Therapist’s Treasure

50 Minute Hour Book Three

Copyright © 2015 by Neil Sinclair

All rights reserved. This book or any portion thereof may not be reproduced or used in any manner whatsoever without the express written permission of the publisher except for the use of brief quotations in a book review.

I wasn't sure what my father meant by a test. We were just going to church on Sunday, and it wasn’t a challenge for me to both be gay and go to church. I've been going to boring Sunday services practically since birth. At school, I had the half-baked excuse that I was too far away to go, even though there were several families who would have happily driven me. There was only one LDS teacher, Mr. Harrington, and he told me the way he'd discovered of keeping young people in the church— "Leave them the heck alone until they make up their own minds. A high school kid is not a baby, though I'll admit, some of my students make me wonder." So there was little danger from him. I could just show up, sing, say something to him privately about God’s Plan, and call it good.
The service seemed to be standard stuff. I was going through the motions next to dad and Colleen, when suddenly my dad stood up to deliver his testimony.
I should have been better prepared. He started out sweet and sentimental, which is not his style. Polite, yes. Romantic, no. I doubt he knows how.
Maybe he had a speechwriter.
"I thank the lord for all of the beauty that has been brought to my life this week. I have been enjoying the small things. The sweetness of the chocolate milk I drink in the morning. The beautiful playdough creations of very creative children."

I rolled my eyes at this, but Colleen was simpering. Dad had obviously worked in a reference to Ammon.
"At first blush, there is nothing wrong with the joys I've been experiencing. I think they are emblematic of the family life that many would envy, or at least respect."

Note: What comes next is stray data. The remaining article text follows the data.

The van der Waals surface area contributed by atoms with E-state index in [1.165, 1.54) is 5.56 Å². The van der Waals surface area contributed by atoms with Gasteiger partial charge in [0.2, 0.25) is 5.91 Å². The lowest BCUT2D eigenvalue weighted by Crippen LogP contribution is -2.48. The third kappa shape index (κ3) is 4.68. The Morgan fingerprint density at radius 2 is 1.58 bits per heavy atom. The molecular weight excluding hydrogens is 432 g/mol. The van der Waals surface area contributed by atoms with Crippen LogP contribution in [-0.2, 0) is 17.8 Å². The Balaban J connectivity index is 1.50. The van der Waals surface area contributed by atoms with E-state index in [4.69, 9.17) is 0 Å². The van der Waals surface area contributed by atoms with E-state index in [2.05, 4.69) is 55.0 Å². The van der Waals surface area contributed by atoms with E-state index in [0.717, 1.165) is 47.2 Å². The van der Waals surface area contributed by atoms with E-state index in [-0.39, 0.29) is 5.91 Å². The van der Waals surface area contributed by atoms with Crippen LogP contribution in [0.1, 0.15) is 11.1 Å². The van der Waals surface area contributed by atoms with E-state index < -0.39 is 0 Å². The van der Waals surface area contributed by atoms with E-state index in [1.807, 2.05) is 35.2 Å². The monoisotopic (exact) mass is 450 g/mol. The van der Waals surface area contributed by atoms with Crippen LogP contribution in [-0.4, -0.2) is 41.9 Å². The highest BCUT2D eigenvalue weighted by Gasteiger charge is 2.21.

"But our way of life is under attack."
Even this didn't bother me. Surely, it was just another one of dad's lectures on secularism. There were plenty of those before I went off to boarding school, but at least in those days mom was around to fight them off.
"There are many men and women who call themselves 'gay' and use political correctness as a veil for their abhorrent behavior. And they will not stop their campaigns until our families have been attacked and compromised."
This caused some murmurs. We Mormons are fundamentally kind, and fire-and-brimstone really isn't our style. Much as the crowd might agree with the impassioned speaker, his terminology was a bit much.
He felt this, and modified his tone. "I'd like to offer a prayer today for all of our brothers and sisters, young and old, who have been victimized by this social force."
Alma Camden was the first to walk out. The fact that her hair is bright purple should probably tell you that her parents don't have much of a hold on her. All five of her siblings sit quietly like little dolls, but Alma was marching off at the first whiff of anti-gay anything, make no mistake.
A few of Alma's friends stood up, and their parents whispered at them frantically. They all looked like they were ready to go, but nobody made moves.
"We will help our own resist the temptation to act in a childish and unnatural manner," continued dad, "And we will welcome back those who have rectified their mistakes."
And then old Mrs. Wiggins got up and grabbed her walker. Her oldest son leapt to his feet to try and stop her, but her response was audible. In her husky smoker's voice, she told him, "No, thank you. I'm ashamed to sit here while anyone speaks against your sister. And if you had any sense, you'd feel the same."
Now even my father paused, and the entire crowd watched Mrs. Wiggins (some directly, most out of the corners of their eyes) as she clumsily made her way to the back of the church. The Alma crew nervously took their seats again.
I knew I had to do it quickly, like jumping into a cold ocean. I got up and strode all the way down the aisle to the back, my knees trembling. It didn't take me long to walk right past Mrs. Wiggins, who was either even frailer than she looked or determined to make the slowest exist possible. I cursed my family for being the type that has to sit in the front, looking pretty. The aisle had never been longer.
By the time I got outside, I had already let a tear escape. Which was strange, because I felt angrier than ever.

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